Marsh wrote:The only thing our license agreement says is you can't make money off of it. Other then that you are welcome to use all our assets for whatever you like.
Love to see it when it's finished!
Omnifas wrote:From what I read/saw in the pre-alpha video, you have found some way to create a server-client multiplayer for TL2. If that's the case, there is plenty of interest/demand for such a project. Although I think the interest is in the form of a lobby based system over a Persistent World.
Omnifas wrote:Although I think the interest is in the form of a lobby based system over a Persistent World.
Henrik wrote:Our current focus is a persistent world. Out of interest, could you elaborate on how a lobby based system could be done?
Phanjam wrote:(exposing total ignorance with regard to game design) I always thought a lobby was a standard feature of any MMO, like a jump-off place, and that it could co-exist with a "persistent world" game ...
Phanjam wrote:I would love to get into a discussion about pre-game multiplayer coordination (it's my pet peeve with TL2 at the moment!), but you mentioned about defining "persistent world".
I understand "persistent world" to be a game-world supported by a particular server where visitors to the server can jump in and out of that world as they please (sorry for more ignorance). In my mind, this will suit the lone-wolf player just fine. They can come and go as they please and, if they decide to do some group-play, they can arrange that on the fly (using just in-game chat maybe).
From the above, one can argue that a lobby isn't really needed. But there may be groups of players who want to play as a group and would appreciate having on-server tools which help them coordinate themselves better. Such tools/features could be made available via a "lobby" analogy or some other pre-game peer-to-peer feature.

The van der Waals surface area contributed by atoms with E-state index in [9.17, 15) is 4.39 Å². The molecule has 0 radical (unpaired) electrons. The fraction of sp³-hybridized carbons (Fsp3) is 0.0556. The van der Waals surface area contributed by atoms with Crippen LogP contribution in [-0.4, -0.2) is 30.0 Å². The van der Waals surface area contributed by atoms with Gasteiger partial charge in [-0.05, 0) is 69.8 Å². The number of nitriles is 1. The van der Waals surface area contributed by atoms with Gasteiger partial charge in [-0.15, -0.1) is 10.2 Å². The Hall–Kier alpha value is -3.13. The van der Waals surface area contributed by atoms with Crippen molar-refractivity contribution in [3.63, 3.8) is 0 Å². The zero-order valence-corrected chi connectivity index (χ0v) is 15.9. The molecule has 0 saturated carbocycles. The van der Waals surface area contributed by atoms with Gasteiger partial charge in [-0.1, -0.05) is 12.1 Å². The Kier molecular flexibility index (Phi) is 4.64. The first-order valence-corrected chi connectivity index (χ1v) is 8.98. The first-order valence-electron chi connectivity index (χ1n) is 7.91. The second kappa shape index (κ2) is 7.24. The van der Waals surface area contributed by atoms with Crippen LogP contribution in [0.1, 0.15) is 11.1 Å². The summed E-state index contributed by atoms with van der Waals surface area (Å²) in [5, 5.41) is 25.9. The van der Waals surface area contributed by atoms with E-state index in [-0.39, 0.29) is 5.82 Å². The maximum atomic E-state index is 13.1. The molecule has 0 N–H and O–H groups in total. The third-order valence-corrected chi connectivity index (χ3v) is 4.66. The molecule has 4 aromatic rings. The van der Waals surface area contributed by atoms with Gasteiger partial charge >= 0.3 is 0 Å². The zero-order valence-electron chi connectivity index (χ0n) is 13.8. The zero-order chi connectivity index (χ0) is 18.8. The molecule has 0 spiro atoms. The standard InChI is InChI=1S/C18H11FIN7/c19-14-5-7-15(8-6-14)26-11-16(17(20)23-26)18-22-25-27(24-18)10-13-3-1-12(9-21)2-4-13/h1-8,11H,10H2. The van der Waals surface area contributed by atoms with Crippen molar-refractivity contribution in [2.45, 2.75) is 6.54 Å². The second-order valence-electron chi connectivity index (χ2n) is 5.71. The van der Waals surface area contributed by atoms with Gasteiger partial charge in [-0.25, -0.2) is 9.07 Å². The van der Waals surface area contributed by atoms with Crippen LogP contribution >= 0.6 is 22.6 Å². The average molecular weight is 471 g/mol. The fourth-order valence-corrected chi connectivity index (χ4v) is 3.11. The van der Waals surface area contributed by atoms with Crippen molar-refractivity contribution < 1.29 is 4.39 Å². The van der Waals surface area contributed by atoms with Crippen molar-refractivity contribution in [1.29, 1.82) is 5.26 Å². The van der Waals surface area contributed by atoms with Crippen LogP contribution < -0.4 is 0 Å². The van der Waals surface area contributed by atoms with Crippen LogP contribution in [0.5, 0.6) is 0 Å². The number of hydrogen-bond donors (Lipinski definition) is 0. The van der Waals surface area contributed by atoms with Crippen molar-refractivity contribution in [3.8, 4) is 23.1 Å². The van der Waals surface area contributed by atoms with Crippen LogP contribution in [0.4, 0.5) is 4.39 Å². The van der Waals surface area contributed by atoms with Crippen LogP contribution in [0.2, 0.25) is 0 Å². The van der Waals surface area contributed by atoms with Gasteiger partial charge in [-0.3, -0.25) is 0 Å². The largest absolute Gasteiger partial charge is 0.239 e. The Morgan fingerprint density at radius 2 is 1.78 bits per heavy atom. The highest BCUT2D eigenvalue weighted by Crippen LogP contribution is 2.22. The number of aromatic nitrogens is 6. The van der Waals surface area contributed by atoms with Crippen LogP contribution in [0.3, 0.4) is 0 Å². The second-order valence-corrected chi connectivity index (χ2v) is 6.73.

kakysha wrote:wow wow wow! Thats what I was looking for for 2 years! Great job, guys! Do you planning to open the source code putting it on github, for example? There are many points for it:
1) many developers playing torchlight will look through and maybe someone be involved, by forking and pulling patches to you
2) It is cool to be open source
3) You will feel much more responsibility to gamer's community
P.S. i guarantee to star and watch you repo
Salan wrote:I think the biggest thing that players wanted with Torchlight was the ability to play in a game where everyone had the same chance at the same things. Where consoles couldn't be used and game play skill would be required to gain your goods rather then the anger fit of typing a command in the console when it doesn't fall in your lap. Now Most players likely play legit, with the odd extra caveat thrown in when it suites. For instance I don't have time to farm as I mod most of my 'game time' away. So I give myself gold and then "legit" buy things with the gold.
It would be nice to join a server where the 'give myself gold' wasn't an option and I would just simply suck it up and play as the game was intended.
Now my main question for you guys is simple. How many people can be in the game at a time, in your persistent world. You could build your game in one of two ways. There is 1 instance of the world, and everyone is moving through that instance together, constantly effecting the exact same instance of the game, much like WOW for instance. Walk through a dungeon and find random player bashing on monsters. Obviously in this setup you would need monsters re-spawning much like a MMO does. and depending on your servers, it would likely work just fine.
The other way is to have a lobby system that people log into , much like diablo 3, where they connect to their characters. Then they browse a server list of 'shards' that have been created and join them and play individual instances of your "persistent" world. In this sense its persistent based on the character, and any changes you make. It would be more of a diablo3 secure server then a true MMO. BUT MMO is a muddied word these days. For instance the original guildwars used both concepts. You had your constantly running cities but private dungeon instances. Where WOW goes full persistence, and games like diablo 3 only connects players through a lobby chat, and server creations where their characters are report-ably 'safe from hacking' and persistent within their own progress.
Most people will think of the Diablo 3 set up when they consider private servers. I played Mythos alpha and Diablo 3 and Guildwars 1... They all hold their bonus's, and in the end it revolves around the restrictions of your servers and software.
which of the three styles were you guys aiming for?
Users browsing this forum: Baidu [Spider], Google [Bot] and 3 guests